How Assassin's Creed Unity's micro-transactions work
Francs, but no francs.
Assassin's Creed: Unity has launched in the UK and its micro-transaction prices are live, which means we're now able to investigate Ubisoft's new in-game purchasable currency to see how it works.
Five packs of micro-transaction currency, named Helix Credits, are currently available to buy. The packs range in price from £3.99 to an eye-watering £64.99.
Helix Credits are used to "hack" better weaponry and gear that would otherwise be worth a huge amount of francs - the regular currency you find when searching dead enemies and in chests.
500 Helix Credits costs £3.99, 1400 costs £7.99, 3200 costs £15.99, 9000 costs £39.99 and 20,000 costs £64.99.
On the lower end of the scale, £1 is equivalent to 125 Helix Credits, but there are savings - if you can call them that - in buying bigger amounts. Buy the most expensive pack and each £1 you spend is converted into just over 300 Helix Credits.
But Ubisoft has defended the addition of the currency - the first of its kind within the series - and reassured that it does not unlock any item which can't be found within the main campaign.
"Every item in the game is unlockable through player progression," a Ubisoft spokesperson explained to Eurogamer. "The progression and economy is tailored to not push the player to pay.
"Everything is balanced in a way that the player will never feel forced to buy, but rather to keep playing the game to access better gear and become stronger."
But how easy would it be to buy the items on offer naturally and without coughing up real world cash? We took a look at some examples.
The top-rated sword available to view when starting the game is the Cinquedeas. It holds a five diamond rating - the top equipment level. Normally the only way you could obtain it is by forking over 125,000 francs - which would take a huge amount of time to accumulate.
Alternatively, you can buy it for 1000 Helix Credits - £8 if you buy two of the 500 Helix Credit packs, or slightly less if you fork out for one of the larger packs.
It's the same story when looking at equipment. The top-rated headwear item we could see is the Legendary Brigand Hood. It usually costs 125,000 francs, or again is alternatively available for another 1000 Helix Credits.
Hundreds of these items are now available, and at least half - those which are designed to be bought, rather than those unlocked by completing mission types and objectives - can be "hacked" using Helix Credits instead of handing over francs.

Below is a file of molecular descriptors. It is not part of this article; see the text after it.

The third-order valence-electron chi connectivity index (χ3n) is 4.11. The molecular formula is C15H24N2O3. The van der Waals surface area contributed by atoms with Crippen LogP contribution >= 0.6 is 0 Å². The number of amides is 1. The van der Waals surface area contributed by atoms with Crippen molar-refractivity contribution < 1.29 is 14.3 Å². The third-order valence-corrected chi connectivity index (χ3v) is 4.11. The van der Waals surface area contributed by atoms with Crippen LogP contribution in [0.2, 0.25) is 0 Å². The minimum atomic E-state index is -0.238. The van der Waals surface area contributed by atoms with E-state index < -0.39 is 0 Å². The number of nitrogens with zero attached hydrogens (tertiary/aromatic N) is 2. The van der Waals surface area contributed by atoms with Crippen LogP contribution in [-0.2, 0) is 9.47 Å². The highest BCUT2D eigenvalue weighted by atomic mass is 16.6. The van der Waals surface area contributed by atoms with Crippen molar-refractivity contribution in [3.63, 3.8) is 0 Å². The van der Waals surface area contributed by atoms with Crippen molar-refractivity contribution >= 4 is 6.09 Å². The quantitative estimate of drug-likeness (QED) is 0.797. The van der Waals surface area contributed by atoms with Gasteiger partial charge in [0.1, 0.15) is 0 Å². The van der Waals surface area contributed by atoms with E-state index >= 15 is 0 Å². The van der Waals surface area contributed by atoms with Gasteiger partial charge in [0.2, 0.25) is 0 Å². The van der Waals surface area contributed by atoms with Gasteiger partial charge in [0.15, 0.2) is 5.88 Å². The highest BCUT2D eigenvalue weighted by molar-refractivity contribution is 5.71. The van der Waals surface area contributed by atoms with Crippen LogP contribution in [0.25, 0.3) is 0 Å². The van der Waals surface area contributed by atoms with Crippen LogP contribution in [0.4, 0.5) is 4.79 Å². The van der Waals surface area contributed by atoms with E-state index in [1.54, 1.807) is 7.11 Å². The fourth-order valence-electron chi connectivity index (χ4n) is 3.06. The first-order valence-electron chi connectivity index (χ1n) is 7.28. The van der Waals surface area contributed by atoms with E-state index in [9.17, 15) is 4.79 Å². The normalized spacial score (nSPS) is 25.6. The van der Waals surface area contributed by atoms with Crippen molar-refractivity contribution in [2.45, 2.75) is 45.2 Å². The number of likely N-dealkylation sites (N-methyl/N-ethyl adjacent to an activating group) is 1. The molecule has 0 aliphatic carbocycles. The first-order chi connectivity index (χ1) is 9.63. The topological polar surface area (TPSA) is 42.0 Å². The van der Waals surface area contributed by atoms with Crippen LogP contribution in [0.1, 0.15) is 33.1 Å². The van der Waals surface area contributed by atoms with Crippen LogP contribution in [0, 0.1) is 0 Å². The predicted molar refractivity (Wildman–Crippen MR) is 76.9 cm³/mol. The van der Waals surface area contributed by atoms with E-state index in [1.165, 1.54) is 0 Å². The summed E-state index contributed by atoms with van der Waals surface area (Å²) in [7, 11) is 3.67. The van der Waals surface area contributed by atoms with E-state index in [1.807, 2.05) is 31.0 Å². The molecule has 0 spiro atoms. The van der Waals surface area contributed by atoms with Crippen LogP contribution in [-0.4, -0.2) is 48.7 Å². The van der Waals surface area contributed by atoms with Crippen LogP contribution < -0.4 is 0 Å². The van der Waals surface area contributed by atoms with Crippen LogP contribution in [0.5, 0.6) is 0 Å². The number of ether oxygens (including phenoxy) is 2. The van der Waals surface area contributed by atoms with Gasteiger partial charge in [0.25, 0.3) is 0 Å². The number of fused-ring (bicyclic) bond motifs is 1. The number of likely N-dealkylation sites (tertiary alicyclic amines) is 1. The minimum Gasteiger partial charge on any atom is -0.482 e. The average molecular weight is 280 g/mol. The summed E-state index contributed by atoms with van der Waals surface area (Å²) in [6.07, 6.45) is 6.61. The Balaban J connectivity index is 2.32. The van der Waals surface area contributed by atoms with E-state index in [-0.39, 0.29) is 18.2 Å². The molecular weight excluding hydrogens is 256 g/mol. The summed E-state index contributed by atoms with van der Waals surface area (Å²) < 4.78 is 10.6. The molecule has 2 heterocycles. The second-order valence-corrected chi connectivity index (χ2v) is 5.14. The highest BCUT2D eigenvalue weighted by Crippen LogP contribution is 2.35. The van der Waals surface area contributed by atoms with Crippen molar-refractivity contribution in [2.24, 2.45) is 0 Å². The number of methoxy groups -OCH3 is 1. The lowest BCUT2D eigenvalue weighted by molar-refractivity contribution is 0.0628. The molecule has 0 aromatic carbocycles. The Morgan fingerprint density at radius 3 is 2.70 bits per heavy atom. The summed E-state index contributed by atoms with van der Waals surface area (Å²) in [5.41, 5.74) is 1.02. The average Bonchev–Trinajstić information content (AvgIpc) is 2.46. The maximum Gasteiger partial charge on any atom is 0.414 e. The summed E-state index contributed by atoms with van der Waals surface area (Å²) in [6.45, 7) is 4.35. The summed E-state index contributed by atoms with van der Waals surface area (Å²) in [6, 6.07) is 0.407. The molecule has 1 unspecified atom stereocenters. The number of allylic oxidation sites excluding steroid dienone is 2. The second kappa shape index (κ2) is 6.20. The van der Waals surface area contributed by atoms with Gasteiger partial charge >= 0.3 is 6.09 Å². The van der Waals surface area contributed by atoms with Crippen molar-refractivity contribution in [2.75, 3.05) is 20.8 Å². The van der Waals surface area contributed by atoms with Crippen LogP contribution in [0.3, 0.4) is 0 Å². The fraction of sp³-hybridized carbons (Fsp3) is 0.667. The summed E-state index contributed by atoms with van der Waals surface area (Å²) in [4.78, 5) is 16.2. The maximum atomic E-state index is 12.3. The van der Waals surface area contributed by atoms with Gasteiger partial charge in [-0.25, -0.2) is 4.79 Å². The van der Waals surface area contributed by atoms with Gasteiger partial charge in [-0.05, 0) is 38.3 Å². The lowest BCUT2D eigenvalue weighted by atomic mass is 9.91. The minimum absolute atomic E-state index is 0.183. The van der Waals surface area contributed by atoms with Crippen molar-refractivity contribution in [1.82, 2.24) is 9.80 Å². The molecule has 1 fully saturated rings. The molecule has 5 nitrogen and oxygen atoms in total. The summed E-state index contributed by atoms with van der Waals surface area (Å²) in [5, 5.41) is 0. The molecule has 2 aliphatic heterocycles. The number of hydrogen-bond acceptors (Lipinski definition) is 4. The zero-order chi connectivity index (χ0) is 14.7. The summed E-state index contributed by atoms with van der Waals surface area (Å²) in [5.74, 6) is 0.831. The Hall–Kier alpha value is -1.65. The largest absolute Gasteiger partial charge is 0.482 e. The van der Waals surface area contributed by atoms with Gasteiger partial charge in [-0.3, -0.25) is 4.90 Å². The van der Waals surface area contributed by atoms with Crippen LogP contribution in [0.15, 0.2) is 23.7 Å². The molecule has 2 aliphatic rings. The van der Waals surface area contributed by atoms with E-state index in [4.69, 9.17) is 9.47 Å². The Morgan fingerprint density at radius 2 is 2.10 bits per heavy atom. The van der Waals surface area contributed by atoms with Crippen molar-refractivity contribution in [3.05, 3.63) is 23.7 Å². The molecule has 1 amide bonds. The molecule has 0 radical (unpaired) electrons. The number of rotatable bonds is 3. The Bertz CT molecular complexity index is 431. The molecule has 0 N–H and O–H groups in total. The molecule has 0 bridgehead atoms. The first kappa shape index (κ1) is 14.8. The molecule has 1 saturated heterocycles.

Entirely new to the Assassin's Creed series are Boosts, which temporarily increase one of your stats for a short time period. The Stealth Boost, for example, "makes you significantly more difficult to detect during assassinations and freerun for three minutes" (100 Helix Credits).
Each option has a longer-lasting Premium variety, too - for a slightly higher price. The Premium Health Boost "significantly increases the damage you take for five minutes" (150 Helix Credits).
Ubisoft told Eurogamer that it considered Boosts to similarly be balanced - although there is no way to obtain them other than by spending Helix Credits.
Of course, Assassin's Creed 4: Black Flag also included micro-transactions of a kind. You could pay 79p each to show all collectibles and activities on the game's map, £2.39 to skip finding all treasure maps, and £1.59 for a set lump of in-game consumable resources.
But these were billed as "shortcuts" to skip completing certain activities in the game (synching viewpoints, hunting down treasure spots) and were not a full in-game currency.
You can also buy these type of packs in Assassin's Creed: Unity, too. There are four maps available, again used to reveal locations for various mission types and collectibles.
Each of these four are priced at 150 Helix Credits each - just over a quid's worth - although you'd need to spend at least £3.99 for the smallest pack containing 500.